Fear Forces Family From Redfern
Shortly after their son was shot to death at the Redfern Houses on January 5, Judy and Neville Ward began receiving threatening phone calls, the couple says.
Some of the calls, Ward said, included threats. In other calls, the caller hung up without saying a word.
In either case, the calls scared the couple enough that they are now making plans to leave the Redfern Houses and Rockaway behind, despite the fact that they have had the protection of the Guardian Angels for the past two weeks.
"We [put them together] with Councilman James Sanders' [office] and the Assistant DA for Special Victims Services to get [the process] in motion for an emergency move," said Joseph Crooms of the Guardian Angels. "We got them with the proper contacts to make a decision. It was their desire."
A spokesperson for Queens District Attorney Richard Brown would not comment on any plans to relocate the family.
The Guardian Angels came onto the scene after the threats began. They escorted the Ward's younger son Kordel, 5, to school for two days. The show of protection seemed to work.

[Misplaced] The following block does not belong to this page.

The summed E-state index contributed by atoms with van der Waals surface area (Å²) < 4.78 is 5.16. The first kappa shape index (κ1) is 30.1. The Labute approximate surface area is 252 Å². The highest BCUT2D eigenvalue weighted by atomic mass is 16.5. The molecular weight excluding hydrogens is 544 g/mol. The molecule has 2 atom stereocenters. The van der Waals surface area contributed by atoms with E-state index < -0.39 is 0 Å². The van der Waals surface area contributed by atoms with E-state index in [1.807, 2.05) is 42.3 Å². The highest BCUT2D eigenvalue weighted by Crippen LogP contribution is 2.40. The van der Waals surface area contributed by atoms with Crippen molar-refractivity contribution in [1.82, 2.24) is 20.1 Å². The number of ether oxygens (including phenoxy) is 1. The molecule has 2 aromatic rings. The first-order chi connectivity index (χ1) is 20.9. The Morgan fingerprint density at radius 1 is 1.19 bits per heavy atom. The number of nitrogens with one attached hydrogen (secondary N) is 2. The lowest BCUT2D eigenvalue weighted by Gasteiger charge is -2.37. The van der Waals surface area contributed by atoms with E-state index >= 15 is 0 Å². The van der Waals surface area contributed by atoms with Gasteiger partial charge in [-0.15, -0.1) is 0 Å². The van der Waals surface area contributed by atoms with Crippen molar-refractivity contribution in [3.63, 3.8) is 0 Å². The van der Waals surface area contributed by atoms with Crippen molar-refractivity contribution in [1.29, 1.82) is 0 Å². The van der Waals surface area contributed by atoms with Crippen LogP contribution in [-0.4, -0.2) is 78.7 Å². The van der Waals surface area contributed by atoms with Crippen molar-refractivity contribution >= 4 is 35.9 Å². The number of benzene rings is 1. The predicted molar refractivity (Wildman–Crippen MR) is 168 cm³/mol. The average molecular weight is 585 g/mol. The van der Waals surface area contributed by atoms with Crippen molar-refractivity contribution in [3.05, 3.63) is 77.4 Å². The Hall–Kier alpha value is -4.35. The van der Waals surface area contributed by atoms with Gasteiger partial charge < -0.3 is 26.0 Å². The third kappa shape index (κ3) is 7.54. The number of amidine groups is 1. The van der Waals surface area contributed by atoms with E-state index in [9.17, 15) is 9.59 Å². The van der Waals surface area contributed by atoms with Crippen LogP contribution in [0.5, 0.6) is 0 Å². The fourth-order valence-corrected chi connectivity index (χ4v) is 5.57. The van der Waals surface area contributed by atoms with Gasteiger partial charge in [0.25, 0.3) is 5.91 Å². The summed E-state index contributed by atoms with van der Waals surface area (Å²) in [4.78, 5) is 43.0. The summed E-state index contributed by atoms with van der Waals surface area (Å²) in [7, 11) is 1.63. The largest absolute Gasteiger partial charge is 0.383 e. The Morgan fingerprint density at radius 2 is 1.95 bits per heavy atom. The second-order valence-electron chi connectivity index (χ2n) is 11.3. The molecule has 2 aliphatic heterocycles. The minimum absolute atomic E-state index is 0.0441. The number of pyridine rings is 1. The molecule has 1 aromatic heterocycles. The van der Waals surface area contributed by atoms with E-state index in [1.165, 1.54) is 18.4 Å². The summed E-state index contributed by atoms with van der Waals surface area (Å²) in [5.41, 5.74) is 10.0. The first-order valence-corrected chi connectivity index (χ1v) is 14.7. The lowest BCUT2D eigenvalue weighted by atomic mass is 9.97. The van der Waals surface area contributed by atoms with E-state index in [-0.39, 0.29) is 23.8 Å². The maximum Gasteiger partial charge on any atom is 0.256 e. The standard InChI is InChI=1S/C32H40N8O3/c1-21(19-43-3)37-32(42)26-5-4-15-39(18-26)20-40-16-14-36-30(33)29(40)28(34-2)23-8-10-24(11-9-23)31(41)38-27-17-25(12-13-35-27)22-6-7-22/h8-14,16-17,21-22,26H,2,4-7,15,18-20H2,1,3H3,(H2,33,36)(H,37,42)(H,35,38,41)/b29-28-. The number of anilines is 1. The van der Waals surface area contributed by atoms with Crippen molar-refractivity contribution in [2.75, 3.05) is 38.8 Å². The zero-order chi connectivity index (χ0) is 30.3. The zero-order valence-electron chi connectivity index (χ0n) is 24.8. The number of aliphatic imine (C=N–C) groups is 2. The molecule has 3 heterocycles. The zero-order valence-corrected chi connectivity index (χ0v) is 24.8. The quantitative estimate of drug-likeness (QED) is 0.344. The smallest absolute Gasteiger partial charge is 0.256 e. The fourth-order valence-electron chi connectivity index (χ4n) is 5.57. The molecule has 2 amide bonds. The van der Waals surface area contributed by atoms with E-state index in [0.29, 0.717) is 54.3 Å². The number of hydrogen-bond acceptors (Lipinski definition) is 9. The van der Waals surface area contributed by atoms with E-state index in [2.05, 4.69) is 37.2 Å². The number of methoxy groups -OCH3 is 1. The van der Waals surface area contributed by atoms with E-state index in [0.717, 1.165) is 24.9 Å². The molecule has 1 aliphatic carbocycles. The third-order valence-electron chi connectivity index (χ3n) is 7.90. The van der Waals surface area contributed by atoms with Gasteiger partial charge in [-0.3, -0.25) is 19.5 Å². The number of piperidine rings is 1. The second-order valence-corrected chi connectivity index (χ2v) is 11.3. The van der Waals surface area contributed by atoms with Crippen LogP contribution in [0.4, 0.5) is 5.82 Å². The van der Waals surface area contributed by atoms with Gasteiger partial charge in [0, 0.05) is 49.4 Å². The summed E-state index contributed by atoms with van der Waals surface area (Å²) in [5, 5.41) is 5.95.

"After that, the threatening phone calls stopped," Crooms told The Wave.
Police are still investigating the calls, but department sources could not comment on an open case.
The Guardian Angels also accompanied the family to court on January 23, when the two suspects in their son's murder - Taquan Stotts, 15, and Rashaun Ferguson, 13 - were arraigned in the murder of the younger Ward.
Crooms is one of three Guardian Angels from the Far Rockaway area who were assigned to help the Ward family.
While it has not been confirmed, Crooms also told The Wave it was possible that the teenager was killed because he would not join a gang.
In the meantime, people who knew the young man are at a loss for why he was targeted.
"We couldn't understand why anyone would want to do that to him because he was a good kid," said Irving Privgen, who has lived in the Redfern Houses for 15 years.
"I knew Neville. He was a great kid. I know his mother and father. This violence has got to stop," said Privgen's wife Gina.
Durell Parker supervised Ward when the young man took part in the summer youth program at the Lighthouse doing EMS work, approximately two or three years ago.
"He was good," said Parker. "All he ever talked about was playing basketball and going to college."
Parker, who also lives in the Redfern Houses, said he first heard the news of Ward's death while at work at Suffolk County's EMS. It was at that time that the call of "man down" at Redfern came over the EMS radio network.
"When I looked at the paper the next day [I found out] it was talking about him," said Parker.
The Wave made several unsuccessful attempts to speak with the Ward family for this article.